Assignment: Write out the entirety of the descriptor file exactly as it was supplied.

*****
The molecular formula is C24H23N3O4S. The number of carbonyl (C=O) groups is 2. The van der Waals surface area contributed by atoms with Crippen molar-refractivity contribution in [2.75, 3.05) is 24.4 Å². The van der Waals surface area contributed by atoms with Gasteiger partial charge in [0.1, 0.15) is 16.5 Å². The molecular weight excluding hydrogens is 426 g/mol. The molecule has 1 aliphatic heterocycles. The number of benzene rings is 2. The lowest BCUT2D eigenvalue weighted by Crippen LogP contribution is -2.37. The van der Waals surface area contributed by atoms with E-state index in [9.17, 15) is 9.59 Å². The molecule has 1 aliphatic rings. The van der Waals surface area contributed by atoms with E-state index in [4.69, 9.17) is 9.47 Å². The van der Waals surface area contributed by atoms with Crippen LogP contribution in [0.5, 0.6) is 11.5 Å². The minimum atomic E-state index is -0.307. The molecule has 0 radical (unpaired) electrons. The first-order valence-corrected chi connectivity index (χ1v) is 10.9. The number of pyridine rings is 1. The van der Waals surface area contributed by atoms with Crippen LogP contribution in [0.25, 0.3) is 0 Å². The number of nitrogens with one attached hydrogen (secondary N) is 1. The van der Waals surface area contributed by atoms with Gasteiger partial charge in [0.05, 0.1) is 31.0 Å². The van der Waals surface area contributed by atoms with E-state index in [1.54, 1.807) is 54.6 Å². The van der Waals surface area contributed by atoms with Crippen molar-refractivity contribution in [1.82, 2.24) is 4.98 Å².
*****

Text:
The molecular formula is C24H23N3O4S. The number of carbonyl (C=O) groups is 2. The van der Waals surface area contributed by atoms with Crippen molar-refractivity contribution in [2.75, 3.05) is 24.4 Å². The van der Waals surface area contributed by atoms with Gasteiger partial charge in [0.1, 0.15) is 16.5 Å². The molecular weight excluding hydrogens is 426 g/mol. The molecule has 1 aliphatic heterocycles. The number of benzene rings is 2. The lowest BCUT2D eigenvalue weighted by Crippen LogP contribution is -2.37. The van der Waals surface area contributed by atoms with E-state index in [9.17, 15) is 9.59 Å². The molecule has 1 aliphatic rings. The van der Waals surface area contributed by atoms with E-state index in [4.69, 9.17) is 9.47 Å². The van der Waals surface area contributed by atoms with Crippen LogP contribution in [0.5, 0.6) is 11.5 Å². The minimum atomic E-state index is -0.307. The molecule has 0 radical (unpaired) electrons. The first-order valence-corrected chi connectivity index (χ1v) is 10.9. The number of pyridine rings is 1. The van der Waals surface area contributed by atoms with Crippen LogP contribution in [0.25, 0.3) is 0 Å². The number of nitrogens with one attached hydrogen (secondary N) is 1. The van der Waals surface area contributed by atoms with Gasteiger partial charge in [0.05, 0.1) is 31.0 Å². The van der Waals surface area contributed by atoms with E-state index in [1.54, 1.807) is 54.6 Å². The van der Waals surface area contributed by atoms with Crippen molar-refractivity contribution in [1.82, 2.24) is 4.98 Å².